- Where a patient has diabetes, what pathophysiological changes can be expected in the lower limbs?
- Guidelines for assessing, managing and monitoring a person's diabetic foot
- Why does diabetes trigger intractable problems such as peripheral neuropathy and what are the signs and symptoms?
- Why do wounds such as leg ulcers heal at a different rate to those of people without diabetes?
- Role of the podiatrist and other relevant team members
12:30pm - Lunch Break and Networking
1:30pmMotivational Challenges: Addressing Emotional Needs
Psychosocial issues can impact significantly the ability of people to comply or adhere to their treatment regimens. When a person is diagnosed with diabetes, they are often required to make significant changes to their lifestyle. We will examine the implications for the patient, as well as the nurse, when compliance is an issue, with a focus on moving to wellness.
- Strategies for changing behaviours or managing issues where people may resist treatment, have poor motivation or repeatedly revert to unhelpful routines and habits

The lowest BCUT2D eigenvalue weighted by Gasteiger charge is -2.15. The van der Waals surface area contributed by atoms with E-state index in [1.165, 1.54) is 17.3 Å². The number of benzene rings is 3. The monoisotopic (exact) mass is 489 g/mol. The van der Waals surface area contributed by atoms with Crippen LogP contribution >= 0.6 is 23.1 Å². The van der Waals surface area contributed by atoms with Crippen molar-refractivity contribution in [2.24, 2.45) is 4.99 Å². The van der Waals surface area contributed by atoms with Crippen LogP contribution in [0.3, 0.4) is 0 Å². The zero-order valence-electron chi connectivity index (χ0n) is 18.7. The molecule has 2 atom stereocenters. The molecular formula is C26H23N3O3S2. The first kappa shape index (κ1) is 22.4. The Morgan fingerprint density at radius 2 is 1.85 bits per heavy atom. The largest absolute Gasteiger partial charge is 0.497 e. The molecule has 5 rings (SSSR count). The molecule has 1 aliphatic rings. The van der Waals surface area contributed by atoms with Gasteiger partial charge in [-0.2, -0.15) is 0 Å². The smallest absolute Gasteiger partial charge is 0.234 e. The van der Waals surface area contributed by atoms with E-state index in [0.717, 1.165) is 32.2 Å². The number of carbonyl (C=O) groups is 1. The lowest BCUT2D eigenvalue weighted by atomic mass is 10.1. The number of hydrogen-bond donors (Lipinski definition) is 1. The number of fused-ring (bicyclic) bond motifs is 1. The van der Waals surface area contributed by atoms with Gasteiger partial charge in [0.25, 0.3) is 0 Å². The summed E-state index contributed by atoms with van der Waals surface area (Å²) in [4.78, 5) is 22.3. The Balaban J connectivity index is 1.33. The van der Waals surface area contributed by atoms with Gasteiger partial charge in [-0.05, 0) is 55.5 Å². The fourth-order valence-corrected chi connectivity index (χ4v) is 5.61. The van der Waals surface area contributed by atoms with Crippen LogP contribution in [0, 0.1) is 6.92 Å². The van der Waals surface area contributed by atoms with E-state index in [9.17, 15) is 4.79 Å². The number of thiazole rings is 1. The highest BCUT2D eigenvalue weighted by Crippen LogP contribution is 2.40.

- How to work together to identify issues that would benefit from a goal-focused approach with a person with diabetes and how to set realistic and achievable goals
- How to encourage people with diabetes to have their annual comprehensive health review and check-up
- Access to diabetes treatments and resources - who pays?
Techniques included in this session can also be used in your daily life to achieve your own personal health goals!
2:15pmInsulin and Legal Implications
Insulin is one of the most likely drugs to be implicated in a lethal medicine error. This session will focus on the prevention of nursing errors.
- What are the current risks of insulin administration and what are the legal implications for nurses?
- Which laws govern insulin administration?
- What are the implications for health facilities?
- Is your current nursing practice relating to the administration of insulin safe and legal?
2:45pm - Afternoon Tea and Coffee
3:15pmWhat Help is Out There?
This session will help you to facilitate a person with diabetes to access information, services and subsidised resources.